There are other types of situations where a tripod is the most appropriate solution for low light.

So, my point is - there is no single 'low light solution' that works for everything. What works for a stage show on a cruise won't necessarily work in a school auditorium which might not work in a gym with faster movement which is different than a living room with kids playing or a party going on which is different than city scapes at night.
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Old Aug 26, 2009, 12:37 PM   #15
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For sports/action, you'll need a fast AF system, and the two dSLRs you're looking at don't really qualify.

For baseball, a telephoto zoom lens that goes out to 300mm (on an APS-C dSLR) will cover the infield from the dugout; from the stands you'll need something longer.

For indoor sports, a lens with a maximum aperture of f/2.0 or larger (numerically smaller) will allow you to use a shuter speed fast enough to capture the action. Something with a focal length of 85mm if you're shooting from courtside would do ok, but from the stands you'll need something longer. Pentax has a 77mm f/1.8 which might work, and Sony has an 85/1.4 and a 135/1.8 but they are very expensive. Canon and Nikon have a better selection of lenses like this, and they're less expensive as well.

For recitals, the action isn't as fast as for sports, but you'll need something that goes out to about 200mm with an aperture of about f/4.0, so you can use a shutter speed fast enough to capture dance.

For baseball, the Pentax K20D or Sony A700 might do well, but for the volleyball, you should look at something from Canon or Nikon.
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Old Aug 26, 2009, 12:37 PM   #16
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anthony_b-

Give us a rough estimate as to what percentage of your photos are taken under low level lighting conditions, please?

Low Light Photos are a priority
Family photos are a priority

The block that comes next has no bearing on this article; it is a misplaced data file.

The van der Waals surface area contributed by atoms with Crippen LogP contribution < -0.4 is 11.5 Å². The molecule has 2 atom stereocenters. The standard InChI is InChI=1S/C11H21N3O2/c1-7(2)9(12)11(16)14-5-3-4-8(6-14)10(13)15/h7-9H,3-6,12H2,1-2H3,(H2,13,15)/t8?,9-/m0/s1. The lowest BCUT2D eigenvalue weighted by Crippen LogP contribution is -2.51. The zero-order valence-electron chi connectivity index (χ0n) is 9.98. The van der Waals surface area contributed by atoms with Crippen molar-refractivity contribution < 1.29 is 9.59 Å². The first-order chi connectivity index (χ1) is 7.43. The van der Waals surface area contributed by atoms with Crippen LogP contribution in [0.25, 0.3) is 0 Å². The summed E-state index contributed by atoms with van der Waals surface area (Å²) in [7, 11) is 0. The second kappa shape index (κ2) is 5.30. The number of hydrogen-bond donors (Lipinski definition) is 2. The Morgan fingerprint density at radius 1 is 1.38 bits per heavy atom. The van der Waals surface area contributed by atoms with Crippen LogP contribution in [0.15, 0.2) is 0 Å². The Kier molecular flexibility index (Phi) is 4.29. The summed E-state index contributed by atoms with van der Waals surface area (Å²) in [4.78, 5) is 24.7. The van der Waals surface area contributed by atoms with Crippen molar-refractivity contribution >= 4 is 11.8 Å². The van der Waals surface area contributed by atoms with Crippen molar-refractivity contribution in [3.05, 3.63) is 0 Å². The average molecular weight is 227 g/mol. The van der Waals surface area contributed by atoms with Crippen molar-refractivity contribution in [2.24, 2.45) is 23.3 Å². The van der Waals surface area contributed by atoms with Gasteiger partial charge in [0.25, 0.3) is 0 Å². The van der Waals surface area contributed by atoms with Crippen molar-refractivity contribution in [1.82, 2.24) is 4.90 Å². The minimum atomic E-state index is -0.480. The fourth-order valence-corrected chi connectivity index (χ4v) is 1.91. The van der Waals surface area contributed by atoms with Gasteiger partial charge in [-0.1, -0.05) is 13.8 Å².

Any problems with Flash Range?
Are sports photos on that priority list?

I am not being overly inquisitive, I am just trying to get a better bead on the best camera.

Sarah Joyce
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Old Aug 26, 2009, 12:42 PM   #17
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Another piece of useful information might be your budget for this.
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Old Aug 26, 2009, 1:12 PM   #18
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Budget is $500......Percentage of shooting

60% outdoors (sports or parks/beaches)
40% indoors (family gatherings, birthday parties)
10% indoors school functions / night outdoors


When it comes to sports, I'm not getting too complicated. I basically take photos of them batting or on the field. I was able to get decent shots with my p/s when they were close to the stands...
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Old Aug 26, 2009, 1:19 PM   #19
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It seems like a Superzoom would be the fit for me I guess (Panasonic fz35). I'm just puzzled that it seems like you really can't do anything with the basic DSLR kit...I would imaging that I would get at least or better IQ then a regular p/s....Not to many parents in the stands have $2k worth of gear and are able to take some nice shots.
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Old Aug 26, 2009, 1:59 PM   #20
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You can do a lot with a basic dSLR kit. You can do as well or better than a Superzoom, within the limits of the kit lens. The difference is where you go from there. No superzoom will be able to shoot your daughter's volleyball games. No superzoom will capture the action during a play at second base. No superzoom will be able to capture a low noise photo of a dance recital without a lot of motion blur. For those kinds of things, you need a dSLR and appropriate lenses.